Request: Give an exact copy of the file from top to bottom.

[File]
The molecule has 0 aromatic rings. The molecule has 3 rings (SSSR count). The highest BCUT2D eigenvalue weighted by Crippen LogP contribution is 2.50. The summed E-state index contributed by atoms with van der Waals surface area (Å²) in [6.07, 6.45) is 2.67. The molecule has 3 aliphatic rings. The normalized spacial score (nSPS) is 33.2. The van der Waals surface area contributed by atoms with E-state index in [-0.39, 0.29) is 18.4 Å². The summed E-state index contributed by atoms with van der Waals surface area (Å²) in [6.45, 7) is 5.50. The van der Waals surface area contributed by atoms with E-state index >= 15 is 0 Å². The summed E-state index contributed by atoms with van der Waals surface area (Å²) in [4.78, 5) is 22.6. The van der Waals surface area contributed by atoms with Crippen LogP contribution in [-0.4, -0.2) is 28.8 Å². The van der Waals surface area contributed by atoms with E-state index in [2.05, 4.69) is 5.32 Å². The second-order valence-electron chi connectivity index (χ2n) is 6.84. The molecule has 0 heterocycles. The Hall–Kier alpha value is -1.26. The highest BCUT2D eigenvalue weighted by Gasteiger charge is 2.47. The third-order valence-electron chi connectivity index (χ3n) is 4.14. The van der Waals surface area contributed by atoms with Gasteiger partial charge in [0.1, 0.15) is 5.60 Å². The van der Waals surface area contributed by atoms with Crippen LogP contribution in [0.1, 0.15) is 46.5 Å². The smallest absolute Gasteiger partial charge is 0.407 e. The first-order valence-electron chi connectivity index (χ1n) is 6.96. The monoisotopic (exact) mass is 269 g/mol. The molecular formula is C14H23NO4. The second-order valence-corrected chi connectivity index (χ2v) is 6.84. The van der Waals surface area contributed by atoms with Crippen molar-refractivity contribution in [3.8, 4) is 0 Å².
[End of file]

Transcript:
The molecule has 0 aromatic rings. The molecule has 3 rings (SSSR count). The highest BCUT2D eigenvalue weighted by Crippen LogP contribution is 2.50. The summed E-state index contributed by atoms with van der Waals surface area (Å²) in [6.07, 6.45) is 2.67. The molecule has 3 aliphatic rings. The normalized spacial score (nSPS) is 33.2. The van der Waals surface area contributed by atoms with E-state index in [-0.39, 0.29) is 18.4 Å². The summed E-state index contributed by atoms with van der Waals surface area (Å²) in [6.45, 7) is 5.50. The van der Waals surface area contributed by atoms with E-state index >= 15 is 0 Å². The summed E-state index contributed by atoms with van der Waals surface area (Å²) in [4.78, 5) is 22.6. The van der Waals surface area contributed by atoms with Crippen LogP contribution in [-0.4, -0.2) is 28.8 Å². The van der Waals surface area contributed by atoms with E-state index in [2.05, 4.69) is 5.32 Å². The second-order valence-electron chi connectivity index (χ2n) is 6.84. The molecule has 0 heterocycles. The Hall–Kier alpha value is -1.26. The highest BCUT2D eigenvalue weighted by Gasteiger charge is 2.47. The third-order valence-electron chi connectivity index (χ3n) is 4.14. The van der Waals surface area contributed by atoms with Gasteiger partial charge in [0.1, 0.15) is 5.60 Å². The van der Waals surface area contributed by atoms with Crippen LogP contribution in [0.1, 0.15) is 46.5 Å². The smallest absolute Gasteiger partial charge is 0.407 e. The first-order valence-electron chi connectivity index (χ1n) is 6.96. The monoisotopic (exact) mass is 269 g/mol. The molecular formula is C14H23NO4. The second-order valence-corrected chi connectivity index (χ2v) is 6.84. The van der Waals surface area contributed by atoms with Crippen molar-refractivity contribution in [3.8, 4) is 0 Å².